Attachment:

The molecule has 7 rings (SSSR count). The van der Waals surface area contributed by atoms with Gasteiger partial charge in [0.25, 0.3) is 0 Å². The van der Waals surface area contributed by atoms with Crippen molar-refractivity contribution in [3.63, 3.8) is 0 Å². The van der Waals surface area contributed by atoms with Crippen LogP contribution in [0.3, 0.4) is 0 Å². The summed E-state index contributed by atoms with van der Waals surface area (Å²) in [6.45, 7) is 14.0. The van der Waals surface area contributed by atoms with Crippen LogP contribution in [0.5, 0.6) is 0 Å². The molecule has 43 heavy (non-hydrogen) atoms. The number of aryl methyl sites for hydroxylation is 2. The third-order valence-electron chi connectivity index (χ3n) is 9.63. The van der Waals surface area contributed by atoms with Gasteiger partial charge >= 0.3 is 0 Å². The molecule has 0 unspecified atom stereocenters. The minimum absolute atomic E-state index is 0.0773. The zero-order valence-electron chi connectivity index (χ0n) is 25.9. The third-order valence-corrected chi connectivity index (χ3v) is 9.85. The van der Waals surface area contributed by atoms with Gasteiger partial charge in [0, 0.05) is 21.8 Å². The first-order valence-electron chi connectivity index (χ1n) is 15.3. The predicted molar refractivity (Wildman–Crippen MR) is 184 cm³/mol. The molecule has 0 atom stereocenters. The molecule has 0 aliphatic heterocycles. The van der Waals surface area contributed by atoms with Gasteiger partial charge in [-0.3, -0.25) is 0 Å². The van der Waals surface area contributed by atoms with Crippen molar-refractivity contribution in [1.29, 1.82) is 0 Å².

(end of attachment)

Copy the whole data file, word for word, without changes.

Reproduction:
The molecule has 7 rings (SSSR count). The van der Waals surface area contributed by atoms with Gasteiger partial charge in [0.25, 0.3) is 0 Å². The van der Waals surface area contributed by atoms with Crippen molar-refractivity contribution in [3.63, 3.8) is 0 Å². The van der Waals surface area contributed by atoms with Crippen LogP contribution in [0.3, 0.4) is 0 Å². The summed E-state index contributed by atoms with van der Waals surface area (Å²) in [6.45, 7) is 14.0. The van der Waals surface area contributed by atoms with Crippen LogP contribution in [0.5, 0.6) is 0 Å². The molecule has 43 heavy (non-hydrogen) atoms. The number of aryl methyl sites for hydroxylation is 2. The third-order valence-electron chi connectivity index (χ3n) is 9.63. The van der Waals surface area contributed by atoms with Gasteiger partial charge >= 0.3 is 0 Å². The molecule has 0 unspecified atom stereocenters. The minimum absolute atomic E-state index is 0.0773. The zero-order valence-electron chi connectivity index (χ0n) is 25.9. The third-order valence-corrected chi connectivity index (χ3v) is 9.85. The van der Waals surface area contributed by atoms with Gasteiger partial charge in [0, 0.05) is 21.8 Å². The first-order valence-electron chi connectivity index (χ1n) is 15.3. The predicted molar refractivity (Wildman–Crippen MR) is 184 cm³/mol. The molecule has 0 atom stereocenters. The molecule has 0 aliphatic heterocycles. The van der Waals surface area contributed by atoms with Gasteiger partial charge in [-0.3, -0.25) is 0 Å². The van der Waals surface area contributed by atoms with Crippen molar-refractivity contribution in [1.29, 1.82) is 0 Å².